I am going to admit up front that until visiting the new Ways Chevron gas station and convenience mart and the adjoining Agave Birrieria on the corner of Orpheus and Leucadia Boulevard, I had never experienced Birria.
As far as the gas station/convenience mart goes, it sure looks great and has a nice, easy-to-navigate layout, but besides some fancier-looking pre-packaged meals to go and local products like Wipeout Coffee, it was a little underwhelming. I was expecting something dramatically different going on inside.
Agave on the other hand was new and mysterious to me, I mean it’s not often I get turned on to something completely new from a cuisine where I thought I had tried it all.
First off a quick note on attaching Mexican restaurants to a gas station. It’s freaking brilliant and I’m surprised it’s not done more.
You may remember my story about Chris Van Alyea, owner of Solterra Winery in Leucadia and how his dad did the same thing with several gas stations and now has 16 “Aztec Grills” in Chevron gas stations in northern California and is doing very well with them. It’s quick, car-friendly food and well, a much better option in my opinion than a KFC, Subway combo.
Anyway, I popped into Agave recently, very hungry after a post-spin class at the Ecke YMCA and really did not have a clue. I ordered a Birria Burrito, walked it out to my truck, and discovered a cup full of broth in the bag.
I assumed it was for dipping the burrito in so that’s what I did and oh my, it was a new taste sensation unlike any other and I just kept devouring it right there in the parking lot. I needed to know more!
A quick search when I got home pulled up a very recent New York Times column from February 21 titled “The Birria Boom is Complicated but Simply Delicious”.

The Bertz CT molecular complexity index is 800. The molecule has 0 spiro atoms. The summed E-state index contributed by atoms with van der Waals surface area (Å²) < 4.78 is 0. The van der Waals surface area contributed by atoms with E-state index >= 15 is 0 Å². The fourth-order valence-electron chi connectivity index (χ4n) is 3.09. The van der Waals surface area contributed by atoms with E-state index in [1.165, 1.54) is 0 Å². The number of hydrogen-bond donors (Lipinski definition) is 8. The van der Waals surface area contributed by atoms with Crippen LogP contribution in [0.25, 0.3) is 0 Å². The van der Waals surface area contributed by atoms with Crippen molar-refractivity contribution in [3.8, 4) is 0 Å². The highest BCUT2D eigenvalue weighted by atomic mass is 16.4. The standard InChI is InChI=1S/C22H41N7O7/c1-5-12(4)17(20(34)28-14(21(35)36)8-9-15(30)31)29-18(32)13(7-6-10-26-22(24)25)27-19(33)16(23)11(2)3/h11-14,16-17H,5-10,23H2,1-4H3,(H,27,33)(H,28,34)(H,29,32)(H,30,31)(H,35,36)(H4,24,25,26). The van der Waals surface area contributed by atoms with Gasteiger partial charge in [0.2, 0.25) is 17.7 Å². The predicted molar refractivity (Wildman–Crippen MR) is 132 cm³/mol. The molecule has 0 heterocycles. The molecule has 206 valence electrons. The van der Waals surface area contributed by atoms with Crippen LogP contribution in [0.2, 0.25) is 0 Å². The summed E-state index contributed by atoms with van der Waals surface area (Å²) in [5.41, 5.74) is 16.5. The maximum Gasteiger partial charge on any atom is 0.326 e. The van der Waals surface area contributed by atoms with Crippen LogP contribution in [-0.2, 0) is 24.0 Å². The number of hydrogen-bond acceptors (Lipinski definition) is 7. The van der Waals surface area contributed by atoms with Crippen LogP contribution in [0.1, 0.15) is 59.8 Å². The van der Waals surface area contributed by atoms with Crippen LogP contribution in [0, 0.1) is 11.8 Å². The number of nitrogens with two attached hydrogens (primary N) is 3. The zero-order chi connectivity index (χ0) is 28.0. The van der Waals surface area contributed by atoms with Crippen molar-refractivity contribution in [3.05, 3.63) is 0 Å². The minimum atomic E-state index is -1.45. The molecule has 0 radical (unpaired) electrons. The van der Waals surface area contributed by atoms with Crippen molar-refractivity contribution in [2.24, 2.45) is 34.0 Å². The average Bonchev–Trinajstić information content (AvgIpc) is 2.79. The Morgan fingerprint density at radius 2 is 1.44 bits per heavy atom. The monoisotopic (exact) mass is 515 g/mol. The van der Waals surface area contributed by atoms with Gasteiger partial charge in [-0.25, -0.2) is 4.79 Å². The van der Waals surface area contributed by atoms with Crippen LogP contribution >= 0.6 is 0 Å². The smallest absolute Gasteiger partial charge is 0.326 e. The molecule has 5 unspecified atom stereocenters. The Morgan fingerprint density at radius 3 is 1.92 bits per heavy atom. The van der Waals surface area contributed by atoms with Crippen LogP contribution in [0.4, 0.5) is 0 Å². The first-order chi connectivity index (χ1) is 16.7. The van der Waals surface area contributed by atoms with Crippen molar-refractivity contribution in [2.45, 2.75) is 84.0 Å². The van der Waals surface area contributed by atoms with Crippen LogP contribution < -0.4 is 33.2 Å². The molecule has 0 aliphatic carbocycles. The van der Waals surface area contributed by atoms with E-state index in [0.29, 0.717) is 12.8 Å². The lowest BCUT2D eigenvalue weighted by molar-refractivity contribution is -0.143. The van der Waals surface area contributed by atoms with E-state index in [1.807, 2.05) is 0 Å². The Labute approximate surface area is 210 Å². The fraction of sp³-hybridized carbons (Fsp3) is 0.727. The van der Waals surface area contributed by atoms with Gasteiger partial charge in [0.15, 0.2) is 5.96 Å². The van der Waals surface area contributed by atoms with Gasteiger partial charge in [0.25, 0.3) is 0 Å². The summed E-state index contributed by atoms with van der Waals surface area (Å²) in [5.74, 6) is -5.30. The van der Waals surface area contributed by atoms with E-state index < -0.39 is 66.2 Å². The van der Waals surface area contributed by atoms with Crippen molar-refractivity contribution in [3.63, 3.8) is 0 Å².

Birria has a long history in Mexico and any US city where there is a sizable Mexican population, but there is a full-on birria foodie craze happening in Los Angeles and New York and as culinary trends go, it is starting to trickle down into San Diego, which means I’ll probably start hearing about it in Detroit in about a year, ha!
Let’s start with a brief history as we could easily take up the rest of this column with the variations on its history and preparations.
Most accounts have it originating from the state of Jalisco. It’s a meat stew traditionally made from goat meat, but lamb has been mentioned and most joints like Agave are using beef to appease the demographics they feed.
It’s also mentioned as a dish served at celebratory occasions, but also as a go-to for a hangover so go figure.
Preparation is also all over the map, but the dish is often served with corn tortillas, onion, cilantro and lime. The meat is marinated in an adobo primarily consisting of vinegar, dried chiles, a herb mix that can include cinnamon, cloves, cumin and oregano, then slow-cooked in its own broth. To be blunt, the dish is all over the map, but I can say with certainty that the version at Agave is amazing.
It comes served in burrito, taco, quesadilla form and over fries as well. I’ve had the burrito and taco varieties and loved them both. There is more on the menu, including all the standard carne asada, pastor and polllo asado, but also more exotic offerings like Tripa and Cabeza tacos which would be made from small intestines and cows head respectively.
Those are next on my list. I did try a breakfast burrito and was quite happy with that as well.
Agave is owned by Juan Pablo who also owns Kotija Jr. right down the hill on Leucadia Boulevard and Coast Highway 101. Beyond that, I was not able to get much more information on the background or inspiration for Agave.
I was excited to learn that they do offer catering and am putting them at the top of the list for my first outdoor social gathering I’m hosting in the near future.
Other than that, I’m just quite excited to have a new dish to add to my Mexican food rotation. Discovering something new is always exciting.
Find them at 865 Orpheus, Encinitas or 760-452-6228. No website yet but they are on Facebook.